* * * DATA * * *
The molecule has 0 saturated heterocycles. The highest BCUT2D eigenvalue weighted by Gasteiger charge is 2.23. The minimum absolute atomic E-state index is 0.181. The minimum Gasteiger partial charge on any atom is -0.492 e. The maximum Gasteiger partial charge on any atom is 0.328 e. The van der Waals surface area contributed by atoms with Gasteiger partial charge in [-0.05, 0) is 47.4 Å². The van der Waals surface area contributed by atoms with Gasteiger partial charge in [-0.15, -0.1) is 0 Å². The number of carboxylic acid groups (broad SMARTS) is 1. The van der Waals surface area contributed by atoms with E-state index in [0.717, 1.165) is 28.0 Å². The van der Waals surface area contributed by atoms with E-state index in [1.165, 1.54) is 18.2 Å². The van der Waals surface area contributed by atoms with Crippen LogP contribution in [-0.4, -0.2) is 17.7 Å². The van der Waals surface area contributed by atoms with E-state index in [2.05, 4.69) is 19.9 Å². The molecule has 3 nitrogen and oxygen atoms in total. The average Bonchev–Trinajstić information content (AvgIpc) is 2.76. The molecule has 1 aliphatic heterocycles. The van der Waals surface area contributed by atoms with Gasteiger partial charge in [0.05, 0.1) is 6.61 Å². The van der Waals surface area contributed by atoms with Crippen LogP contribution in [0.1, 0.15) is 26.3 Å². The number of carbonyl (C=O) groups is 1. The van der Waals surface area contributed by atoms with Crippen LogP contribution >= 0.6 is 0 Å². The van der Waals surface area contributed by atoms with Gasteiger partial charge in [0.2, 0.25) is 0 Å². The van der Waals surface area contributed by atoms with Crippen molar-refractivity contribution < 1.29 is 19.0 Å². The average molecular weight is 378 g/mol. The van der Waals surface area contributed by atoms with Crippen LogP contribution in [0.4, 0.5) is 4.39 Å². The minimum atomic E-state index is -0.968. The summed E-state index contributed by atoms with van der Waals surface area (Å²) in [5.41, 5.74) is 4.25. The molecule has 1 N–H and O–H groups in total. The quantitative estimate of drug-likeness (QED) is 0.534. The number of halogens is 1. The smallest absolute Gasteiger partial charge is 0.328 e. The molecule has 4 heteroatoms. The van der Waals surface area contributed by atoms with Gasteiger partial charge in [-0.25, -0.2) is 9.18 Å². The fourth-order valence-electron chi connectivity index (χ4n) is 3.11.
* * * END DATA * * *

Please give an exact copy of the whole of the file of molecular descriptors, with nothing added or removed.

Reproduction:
The molecule has 0 saturated heterocycles. The highest BCUT2D eigenvalue weighted by Gasteiger charge is 2.23. The minimum absolute atomic E-state index is 0.181. The minimum Gasteiger partial charge on any atom is -0.492 e. The maximum Gasteiger partial charge on any atom is 0.328 e. The van der Waals surface area contributed by atoms with Gasteiger partial charge in [-0.05, 0) is 47.4 Å². The van der Waals surface area contributed by atoms with Gasteiger partial charge in [-0.15, -0.1) is 0 Å². The number of carboxylic acid groups (broad SMARTS) is 1. The van der Waals surface area contributed by atoms with E-state index in [0.717, 1.165) is 28.0 Å². The van der Waals surface area contributed by atoms with E-state index in [1.165, 1.54) is 18.2 Å². The van der Waals surface area contributed by atoms with Crippen LogP contribution in [-0.4, -0.2) is 17.7 Å². The van der Waals surface area contributed by atoms with E-state index in [2.05, 4.69) is 19.9 Å². The molecule has 3 nitrogen and oxygen atoms in total. The average Bonchev–Trinajstić information content (AvgIpc) is 2.76. The molecule has 1 aliphatic heterocycles. The van der Waals surface area contributed by atoms with Gasteiger partial charge in [0.05, 0.1) is 6.61 Å². The van der Waals surface area contributed by atoms with Crippen LogP contribution in [0.1, 0.15) is 26.3 Å². The number of carbonyl (C=O) groups is 1. The van der Waals surface area contributed by atoms with Crippen LogP contribution >= 0.6 is 0 Å². The van der Waals surface area contributed by atoms with Gasteiger partial charge in [0.2, 0.25) is 0 Å². The van der Waals surface area contributed by atoms with Crippen molar-refractivity contribution < 1.29 is 19.0 Å². The average molecular weight is 378 g/mol. The van der Waals surface area contributed by atoms with Crippen LogP contribution in [0.4, 0.5) is 4.39 Å². The minimum atomic E-state index is -0.968. The summed E-state index contributed by atoms with van der Waals surface area (Å²) in [5.41, 5.74) is 4.25. The molecule has 1 N–H and O–H groups in total. The quantitative estimate of drug-likeness (QED) is 0.534. The number of halogens is 1. The smallest absolute Gasteiger partial charge is 0.328 e. The molecule has 4 heteroatoms. The van der Waals surface area contributed by atoms with Gasteiger partial charge in [-0.25, -0.2) is 9.18 Å². The fourth-order valence-electron chi connectivity index (χ4n) is 3.11.